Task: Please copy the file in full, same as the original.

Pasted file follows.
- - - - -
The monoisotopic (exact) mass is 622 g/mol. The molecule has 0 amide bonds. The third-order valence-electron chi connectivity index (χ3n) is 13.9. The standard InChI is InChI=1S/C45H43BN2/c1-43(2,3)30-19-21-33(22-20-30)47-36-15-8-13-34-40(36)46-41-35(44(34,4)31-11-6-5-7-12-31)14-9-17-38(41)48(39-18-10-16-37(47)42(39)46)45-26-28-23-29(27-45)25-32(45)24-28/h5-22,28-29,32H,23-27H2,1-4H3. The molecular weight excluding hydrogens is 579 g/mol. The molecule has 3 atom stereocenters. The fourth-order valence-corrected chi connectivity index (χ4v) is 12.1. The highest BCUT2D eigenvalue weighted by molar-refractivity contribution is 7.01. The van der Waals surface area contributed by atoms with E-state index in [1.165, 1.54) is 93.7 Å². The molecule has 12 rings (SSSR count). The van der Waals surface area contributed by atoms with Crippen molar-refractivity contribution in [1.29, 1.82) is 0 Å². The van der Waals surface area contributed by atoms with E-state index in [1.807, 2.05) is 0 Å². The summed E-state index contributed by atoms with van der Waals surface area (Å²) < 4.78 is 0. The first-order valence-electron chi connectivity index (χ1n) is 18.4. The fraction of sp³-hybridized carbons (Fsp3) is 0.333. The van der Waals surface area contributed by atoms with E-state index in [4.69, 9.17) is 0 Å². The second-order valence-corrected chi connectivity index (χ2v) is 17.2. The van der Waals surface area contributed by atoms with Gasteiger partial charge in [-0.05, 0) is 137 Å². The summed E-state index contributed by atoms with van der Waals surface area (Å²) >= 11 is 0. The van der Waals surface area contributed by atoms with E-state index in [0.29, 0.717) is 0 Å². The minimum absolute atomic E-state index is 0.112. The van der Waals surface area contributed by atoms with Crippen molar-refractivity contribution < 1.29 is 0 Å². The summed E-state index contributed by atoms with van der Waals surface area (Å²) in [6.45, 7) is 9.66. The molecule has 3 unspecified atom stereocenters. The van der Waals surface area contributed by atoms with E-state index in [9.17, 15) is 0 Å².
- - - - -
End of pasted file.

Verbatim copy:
The monoisotopic (exact) mass is 622 g/mol. The molecule has 0 amide bonds. The third-order valence-electron chi connectivity index (χ3n) is 13.9. The standard InChI is InChI=1S/C45H43BN2/c1-43(2,3)30-19-21-33(22-20-30)47-36-15-8-13-34-40(36)46-41-35(44(34,4)31-11-6-5-7-12-31)14-9-17-38(41)48(39-18-10-16-37(47)42(39)46)45-26-28-23-29(27-45)25-32(45)24-28/h5-22,28-29,32H,23-27H2,1-4H3. The molecular weight excluding hydrogens is 579 g/mol. The molecule has 3 atom stereocenters. The fourth-order valence-corrected chi connectivity index (χ4v) is 12.1. The highest BCUT2D eigenvalue weighted by molar-refractivity contribution is 7.01. The van der Waals surface area contributed by atoms with E-state index in [1.165, 1.54) is 93.7 Å². The molecule has 12 rings (SSSR count). The van der Waals surface area contributed by atoms with Crippen molar-refractivity contribution in [1.29, 1.82) is 0 Å². The van der Waals surface area contributed by atoms with E-state index in [1.807, 2.05) is 0 Å². The summed E-state index contributed by atoms with van der Waals surface area (Å²) < 4.78 is 0. The first-order valence-electron chi connectivity index (χ1n) is 18.4. The fraction of sp³-hybridized carbons (Fsp3) is 0.333. The van der Waals surface area contributed by atoms with E-state index in [4.69, 9.17) is 0 Å². The second-order valence-corrected chi connectivity index (χ2v) is 17.2. The van der Waals surface area contributed by atoms with Gasteiger partial charge in [-0.05, 0) is 137 Å². The summed E-state index contributed by atoms with van der Waals surface area (Å²) >= 11 is 0. The van der Waals surface area contributed by atoms with E-state index in [0.29, 0.717) is 0 Å². The minimum absolute atomic E-state index is 0.112. The van der Waals surface area contributed by atoms with Crippen molar-refractivity contribution < 1.29 is 0 Å². The summed E-state index contributed by atoms with van der Waals surface area (Å²) in [6.45, 7) is 9.66. The molecule has 3 unspecified atom stereocenters. The van der Waals surface area contributed by atoms with E-state index in [9.17, 15) is 0 Å².